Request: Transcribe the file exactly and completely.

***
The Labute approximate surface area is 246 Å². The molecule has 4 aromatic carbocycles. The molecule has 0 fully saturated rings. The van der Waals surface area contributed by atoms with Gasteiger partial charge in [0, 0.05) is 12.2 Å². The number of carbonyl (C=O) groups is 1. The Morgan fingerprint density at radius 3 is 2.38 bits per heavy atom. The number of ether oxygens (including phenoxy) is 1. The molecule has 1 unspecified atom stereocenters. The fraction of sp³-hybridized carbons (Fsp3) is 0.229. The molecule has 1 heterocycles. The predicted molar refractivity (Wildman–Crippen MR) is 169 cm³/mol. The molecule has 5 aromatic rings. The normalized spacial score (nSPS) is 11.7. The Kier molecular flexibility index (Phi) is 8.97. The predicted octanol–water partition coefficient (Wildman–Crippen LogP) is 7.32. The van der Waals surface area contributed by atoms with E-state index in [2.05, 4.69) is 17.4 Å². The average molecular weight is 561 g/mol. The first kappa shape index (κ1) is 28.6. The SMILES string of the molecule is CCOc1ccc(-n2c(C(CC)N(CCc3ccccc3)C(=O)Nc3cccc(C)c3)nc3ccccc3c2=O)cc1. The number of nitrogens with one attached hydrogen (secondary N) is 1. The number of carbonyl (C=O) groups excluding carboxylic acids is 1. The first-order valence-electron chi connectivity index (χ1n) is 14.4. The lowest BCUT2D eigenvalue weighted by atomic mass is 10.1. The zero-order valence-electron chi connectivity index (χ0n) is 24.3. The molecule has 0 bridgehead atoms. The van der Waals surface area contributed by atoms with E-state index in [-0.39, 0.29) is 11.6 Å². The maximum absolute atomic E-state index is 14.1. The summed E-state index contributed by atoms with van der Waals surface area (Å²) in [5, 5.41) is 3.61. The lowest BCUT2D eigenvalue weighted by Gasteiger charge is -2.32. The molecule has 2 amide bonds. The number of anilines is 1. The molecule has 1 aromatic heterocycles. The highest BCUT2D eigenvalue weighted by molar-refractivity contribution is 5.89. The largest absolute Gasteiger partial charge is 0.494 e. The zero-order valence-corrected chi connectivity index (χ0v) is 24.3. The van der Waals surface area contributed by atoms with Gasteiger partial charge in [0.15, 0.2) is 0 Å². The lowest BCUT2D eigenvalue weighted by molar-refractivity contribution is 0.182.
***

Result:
The Labute approximate surface area is 246 Å². The molecule has 4 aromatic carbocycles. The molecule has 0 fully saturated rings. The van der Waals surface area contributed by atoms with Gasteiger partial charge in [0, 0.05) is 12.2 Å². The number of carbonyl (C=O) groups is 1. The Morgan fingerprint density at radius 3 is 2.38 bits per heavy atom. The number of ether oxygens (including phenoxy) is 1. The molecule has 1 unspecified atom stereocenters. The fraction of sp³-hybridized carbons (Fsp3) is 0.229. The molecule has 1 heterocycles. The predicted molar refractivity (Wildman–Crippen MR) is 169 cm³/mol. The molecule has 5 aromatic rings. The normalized spacial score (nSPS) is 11.7. The Kier molecular flexibility index (Phi) is 8.97. The predicted octanol–water partition coefficient (Wildman–Crippen LogP) is 7.32. The van der Waals surface area contributed by atoms with E-state index in [2.05, 4.69) is 17.4 Å². The average molecular weight is 561 g/mol. The first kappa shape index (κ1) is 28.6. The SMILES string of the molecule is CCOc1ccc(-n2c(C(CC)N(CCc3ccccc3)C(=O)Nc3cccc(C)c3)nc3ccccc3c2=O)cc1. The number of nitrogens with one attached hydrogen (secondary N) is 1. The number of carbonyl (C=O) groups excluding carboxylic acids is 1. The first-order valence-electron chi connectivity index (χ1n) is 14.4. The lowest BCUT2D eigenvalue weighted by atomic mass is 10.1. The zero-order valence-electron chi connectivity index (χ0n) is 24.3. The molecule has 0 bridgehead atoms. The van der Waals surface area contributed by atoms with E-state index in [-0.39, 0.29) is 11.6 Å². The maximum absolute atomic E-state index is 14.1. The summed E-state index contributed by atoms with van der Waals surface area (Å²) in [5, 5.41) is 3.61. The lowest BCUT2D eigenvalue weighted by Gasteiger charge is -2.32. The molecule has 2 amide bonds. The number of anilines is 1. The molecule has 1 aromatic heterocycles. The highest BCUT2D eigenvalue weighted by molar-refractivity contribution is 5.89. The largest absolute Gasteiger partial charge is 0.494 e. The zero-order valence-corrected chi connectivity index (χ0v) is 24.3. The van der Waals surface area contributed by atoms with Gasteiger partial charge in [0.15, 0.2) is 0 Å². The lowest BCUT2D eigenvalue weighted by molar-refractivity contribution is 0.182.